Companies such as Dow Corning, DuPont, Bayer Corporation, Motorola Inc., Ford Motor Co., Mead/Westvaco Corp., IBM, and International Paper have joined the Chicago Climate Exchange. General Motors Corp. and Eastman Kodak Co. are part of the EPA’s voluntary Climate Leaders Initiative.


Institutional investors, such as state and city pension funds from California, Connecticut and New York City, and major banks, such as J.P. Morgan Chase & Co., have also recently made proposals to address global warming. J.P. Morgan Chase officials said they will "work with clients to develop new financial products that facilitate emissions reductions, conduct research into the financial implications of the rising cost of carbon, and deploy investment capital to businesses that reduce or mitigate greenhouse gases." Company officials also plan to lobby for a national approach on greenhouse gases, encourage major emitters to develop carbon mitigation plans and annually report emissions from the power sector projects it funds.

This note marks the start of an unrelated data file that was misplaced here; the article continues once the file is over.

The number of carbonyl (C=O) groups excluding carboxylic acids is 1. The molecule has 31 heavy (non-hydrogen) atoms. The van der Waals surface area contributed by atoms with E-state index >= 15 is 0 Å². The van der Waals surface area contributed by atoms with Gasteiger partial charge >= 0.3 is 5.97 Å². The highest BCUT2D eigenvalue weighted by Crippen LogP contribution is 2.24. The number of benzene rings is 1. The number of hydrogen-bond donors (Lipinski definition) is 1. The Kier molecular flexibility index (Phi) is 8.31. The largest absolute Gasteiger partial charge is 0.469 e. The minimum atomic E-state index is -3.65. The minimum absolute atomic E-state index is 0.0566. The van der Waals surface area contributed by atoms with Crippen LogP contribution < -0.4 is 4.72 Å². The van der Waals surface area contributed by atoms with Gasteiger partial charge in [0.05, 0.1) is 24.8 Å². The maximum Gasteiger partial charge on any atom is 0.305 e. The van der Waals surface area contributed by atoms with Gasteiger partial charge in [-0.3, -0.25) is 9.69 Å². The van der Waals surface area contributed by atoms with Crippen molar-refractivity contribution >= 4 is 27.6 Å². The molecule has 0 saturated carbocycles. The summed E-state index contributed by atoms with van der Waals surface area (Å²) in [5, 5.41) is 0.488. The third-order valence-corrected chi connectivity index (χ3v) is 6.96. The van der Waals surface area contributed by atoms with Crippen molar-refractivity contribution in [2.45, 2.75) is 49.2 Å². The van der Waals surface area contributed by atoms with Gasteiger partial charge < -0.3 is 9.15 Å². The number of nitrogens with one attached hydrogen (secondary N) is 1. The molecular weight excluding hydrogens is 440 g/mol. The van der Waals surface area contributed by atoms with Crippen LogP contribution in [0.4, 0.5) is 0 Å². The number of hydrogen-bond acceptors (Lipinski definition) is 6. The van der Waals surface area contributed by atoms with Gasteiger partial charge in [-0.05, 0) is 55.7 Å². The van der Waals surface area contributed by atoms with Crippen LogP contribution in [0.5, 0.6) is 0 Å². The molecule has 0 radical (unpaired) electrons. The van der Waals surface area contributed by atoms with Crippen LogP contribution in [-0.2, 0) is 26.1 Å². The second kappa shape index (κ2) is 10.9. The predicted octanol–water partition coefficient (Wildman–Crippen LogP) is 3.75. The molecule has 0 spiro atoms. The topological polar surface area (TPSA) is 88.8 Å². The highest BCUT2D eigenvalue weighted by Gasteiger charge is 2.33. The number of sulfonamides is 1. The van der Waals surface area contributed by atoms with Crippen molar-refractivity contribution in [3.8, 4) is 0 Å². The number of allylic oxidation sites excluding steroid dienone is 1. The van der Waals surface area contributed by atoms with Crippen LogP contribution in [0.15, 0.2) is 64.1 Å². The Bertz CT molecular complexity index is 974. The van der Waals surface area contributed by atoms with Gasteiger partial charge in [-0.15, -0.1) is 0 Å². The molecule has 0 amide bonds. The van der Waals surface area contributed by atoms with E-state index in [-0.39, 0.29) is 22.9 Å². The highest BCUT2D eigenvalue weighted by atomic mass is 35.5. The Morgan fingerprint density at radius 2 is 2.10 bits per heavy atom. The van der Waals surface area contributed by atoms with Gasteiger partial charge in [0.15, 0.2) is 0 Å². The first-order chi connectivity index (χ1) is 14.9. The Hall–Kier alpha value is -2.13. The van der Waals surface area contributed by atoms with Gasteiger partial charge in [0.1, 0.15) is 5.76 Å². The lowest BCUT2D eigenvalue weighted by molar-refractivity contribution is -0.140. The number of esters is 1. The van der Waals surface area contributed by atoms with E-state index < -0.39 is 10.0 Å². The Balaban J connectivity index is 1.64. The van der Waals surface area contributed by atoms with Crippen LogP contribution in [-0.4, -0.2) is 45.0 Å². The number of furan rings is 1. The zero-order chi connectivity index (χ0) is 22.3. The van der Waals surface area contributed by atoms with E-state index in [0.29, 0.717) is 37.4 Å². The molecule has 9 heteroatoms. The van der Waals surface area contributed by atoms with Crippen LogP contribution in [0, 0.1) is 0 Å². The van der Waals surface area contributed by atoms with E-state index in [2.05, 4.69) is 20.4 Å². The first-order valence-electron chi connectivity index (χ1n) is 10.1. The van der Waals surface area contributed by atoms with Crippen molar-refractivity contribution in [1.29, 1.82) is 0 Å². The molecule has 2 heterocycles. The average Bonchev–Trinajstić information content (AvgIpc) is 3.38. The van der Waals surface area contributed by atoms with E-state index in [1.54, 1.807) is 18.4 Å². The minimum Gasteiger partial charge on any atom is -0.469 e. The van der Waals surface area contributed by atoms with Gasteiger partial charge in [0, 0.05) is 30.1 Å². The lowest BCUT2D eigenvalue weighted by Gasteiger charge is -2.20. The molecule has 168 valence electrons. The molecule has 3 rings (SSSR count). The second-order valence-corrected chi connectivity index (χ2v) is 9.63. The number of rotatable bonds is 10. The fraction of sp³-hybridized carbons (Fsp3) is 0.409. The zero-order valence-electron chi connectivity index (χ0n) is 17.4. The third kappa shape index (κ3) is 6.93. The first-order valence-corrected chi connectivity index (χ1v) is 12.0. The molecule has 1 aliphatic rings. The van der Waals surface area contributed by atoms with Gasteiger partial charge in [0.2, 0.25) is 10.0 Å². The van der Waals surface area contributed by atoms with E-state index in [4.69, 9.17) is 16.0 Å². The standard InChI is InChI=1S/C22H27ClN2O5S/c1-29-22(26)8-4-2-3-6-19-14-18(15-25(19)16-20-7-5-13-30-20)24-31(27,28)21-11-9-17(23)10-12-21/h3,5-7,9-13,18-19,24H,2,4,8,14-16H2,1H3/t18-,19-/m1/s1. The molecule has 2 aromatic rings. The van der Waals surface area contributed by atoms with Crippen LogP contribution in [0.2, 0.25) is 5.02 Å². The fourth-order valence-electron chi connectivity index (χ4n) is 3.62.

Part of the reason for the increase in corporate activity on GHG emissions is shareholder pressure to take action.



-- Steve Watson








Greenhouse gas emissions

trade growing sharply


Trade in carbon dioxide (CO2) permits surged this year as the European Union launched an emissions scheme and the Kyoto Protocol on climate change came into force, according to a World Bank study issued in May.


Dealing volumes in the first three months of 2005 were 3.5 times higher than in the whole of last year. This year's growth comes after a five-fold increase in 2004, the study showed.


"The carbon market is responding to the ratification of the Kyoto Protocol and to the beginning of operation of the European Union's emissions trading scheme," World Bank economist Franck Lecocq said on presentation of the study during a carbon trade fair in Cologne.


Further growth was extremely likely in the coming years, he said.


Prices for European allowances have nearly tripled since January, trading on Wednesday at around 16.70 euros a tonne.


Brokerage Evolution Markets, which helped the World Bank collate its report, said current trading volumes were "just the tip of the iceberg."


Evolution's president Andrew Ertel said that of the 12,000 companies covered by the mandatory EU scheme, only 50 to 70 had started actively trading.